The crazies behind Killer 7 are at it again with a super-stylized gore-fest that’ll have mature-content-craving gamers wielding their Wii-motes like never before
If you’ve treaded the twisted path of Suda 51 (CEO and mad scientist of developer Grasshopper Manufacture) in the past, specifically in 2005’s super-stylized, ultra-violent Killer 7, then you’ll at least be partially prepared for the mind-bending blitz No More Heroes assaults you with. However, if your previous Wii-waggling has been limited to cooking with Mama and star-collecting with Mario, then strap yourself in…tight. You’re in for one hell of a ride.
Those familiar with Killer 7 will likely recall its love-it-or-hate-it reception; it was impossible not to dig its inspired style, but the unorthodox control scheme drove many to chuck their gamepads in frustration. With No More Heroes, Suda 51 and his team have stuck to their ultra-stylized guns, but have also smartly adopted a control setup that’s accessible, unbelievably satisfying, and nearly flawless. Quite a feat when you consider other Wii-mote-as-sword efforts (Soul Calibur Legends, Samurai Warriors: Katana) have struggled to deliver truly intuitive blade-battling action.
More on the slick controls in a bit. We can’t ignore No More Heroes’ sick style a second longer. Oh, and for you oldies out there, we mean “sick” in the most complimentary way; you know, like when a skinny jean-wearing 13-year-old exits the Hot Topic spouting something about the new Fall Out Boy video being “wicked sick.” Sorry for the digression, but after spending a few moments in NMH’s wacky world, you’ll totally understand. Let’s start with the games’ protagonist, Travis Touchdown. If Fight Clubs’ Tyler Durden and Kill Bill’s The Bride had a love child, he’d be just like Travis: super friggin’ cool and savvy with a sword. Of course, in Suda 51’s world being cool means loving anime, collecting action figures, and cleaving baddies in two with, not a sword, but a lightsaber-like beam katana acquired through an Internet auction. From the flat-out strangest boss battles we’ve ever encountered to the way you save your game, this out-there approach bleeds into every last crevice of NMH’s design. The former includes a battle in a baseball stadium where your target is a gunslinger who greets you with a song from the pitcher’s mound, and the latter is a bathroom break; that’s right, if you want to save your game, Travis will drop trow and hit the porcelain. These eccentricities don’t even begin to scratch NMH’s bizarro surface. There’s also the video store, named Beef Head, where you can rent movies, Travis’ hotel apartment where he plays with his adorable kitty Jeane, and then there’s Sylvia, the bra-revealing vixen helping Travis along his murderous path to become the top-ranking assassin. Oh, did we forget to mention Travis’ master, Thunder Ryu, who insists you strip naked before beginning training? Don’t worry though, we’re not subjected to Travis’ polygonal private parts.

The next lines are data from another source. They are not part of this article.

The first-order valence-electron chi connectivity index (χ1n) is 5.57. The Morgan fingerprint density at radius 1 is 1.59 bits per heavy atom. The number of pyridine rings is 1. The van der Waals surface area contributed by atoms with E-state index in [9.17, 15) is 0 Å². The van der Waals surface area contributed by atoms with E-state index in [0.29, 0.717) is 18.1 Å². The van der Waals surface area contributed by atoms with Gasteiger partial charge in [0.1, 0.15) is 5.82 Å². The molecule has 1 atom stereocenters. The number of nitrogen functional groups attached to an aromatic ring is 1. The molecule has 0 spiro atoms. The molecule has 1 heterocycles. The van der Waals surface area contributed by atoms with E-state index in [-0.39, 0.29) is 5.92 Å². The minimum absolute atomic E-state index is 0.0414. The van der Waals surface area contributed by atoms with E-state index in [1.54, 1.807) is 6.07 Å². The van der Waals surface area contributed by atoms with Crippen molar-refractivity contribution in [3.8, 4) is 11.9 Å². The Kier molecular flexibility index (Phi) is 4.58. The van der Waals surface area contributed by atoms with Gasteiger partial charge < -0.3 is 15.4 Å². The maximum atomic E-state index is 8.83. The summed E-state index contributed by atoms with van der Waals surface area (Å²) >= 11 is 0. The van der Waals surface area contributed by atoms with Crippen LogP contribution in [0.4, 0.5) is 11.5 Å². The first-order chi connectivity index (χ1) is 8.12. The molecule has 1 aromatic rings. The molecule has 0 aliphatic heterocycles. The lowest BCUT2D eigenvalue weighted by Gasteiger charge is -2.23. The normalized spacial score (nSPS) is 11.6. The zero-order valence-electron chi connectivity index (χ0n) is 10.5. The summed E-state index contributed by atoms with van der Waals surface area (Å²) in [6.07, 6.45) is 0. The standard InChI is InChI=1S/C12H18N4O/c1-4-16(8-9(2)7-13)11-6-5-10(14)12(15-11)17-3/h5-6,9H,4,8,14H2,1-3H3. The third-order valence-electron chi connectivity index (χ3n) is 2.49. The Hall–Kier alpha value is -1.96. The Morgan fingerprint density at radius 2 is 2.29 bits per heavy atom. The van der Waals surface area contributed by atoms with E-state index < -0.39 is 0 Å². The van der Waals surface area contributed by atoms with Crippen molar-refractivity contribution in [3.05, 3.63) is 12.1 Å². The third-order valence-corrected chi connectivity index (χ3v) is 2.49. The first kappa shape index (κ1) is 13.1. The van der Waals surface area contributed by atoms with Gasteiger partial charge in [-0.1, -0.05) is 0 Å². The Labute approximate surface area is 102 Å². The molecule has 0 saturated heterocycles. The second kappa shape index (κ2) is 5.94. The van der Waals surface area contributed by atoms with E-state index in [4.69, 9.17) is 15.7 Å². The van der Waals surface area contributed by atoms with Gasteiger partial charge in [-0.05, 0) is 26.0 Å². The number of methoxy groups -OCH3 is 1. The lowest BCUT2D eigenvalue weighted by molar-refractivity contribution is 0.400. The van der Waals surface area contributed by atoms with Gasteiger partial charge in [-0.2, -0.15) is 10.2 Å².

All of this madness, and so much more, is brilliantly blended into Travis’ violence-fueled quest, which is simply to take down the top ten assassins in Santa Destroy, CA, and claim the number one spot for himself. The refreshingly straightforward structure is actually a bit reminiscent of Shadow of the Colossus’ gameplay where the player’s primary task was to take on a series of increasingly difficult boss battles. What NMH adds to the formula is an open-world environment available to Travis between bouts. In this world, he can tool around on his sci-fi-looking motorcycle, picking up side jobs, shopping, training, and running errands for a drunken Russian barfly. It’s partially up to the player how they want to spend their between-fight time; if you’re an obsessive collector and customizer you may want to purchase new clothing for Travis or rent every last video at Beef Head. On the other hand, if you’re just craving the next blood-drenched fight, you’ll want to stick to upgrading your weapons at Naomi’s Laboratory (Naomi’s a hotter-than-hell beam katana maker) and take side jobs to raise the entry fee for your next battle. Earning cash is done through unlockable, non-violent jobs like mowing lawns, collecting trash, and delivering pizza, as well as through more kill-tastic tasks like slaying as many henchmen as you can within a given time limit. Requiring players to raise money could have been a fun-halting grind, but the minigames are mostly fun and you’re never forced to do them for too long, as building your bank is pretty easy.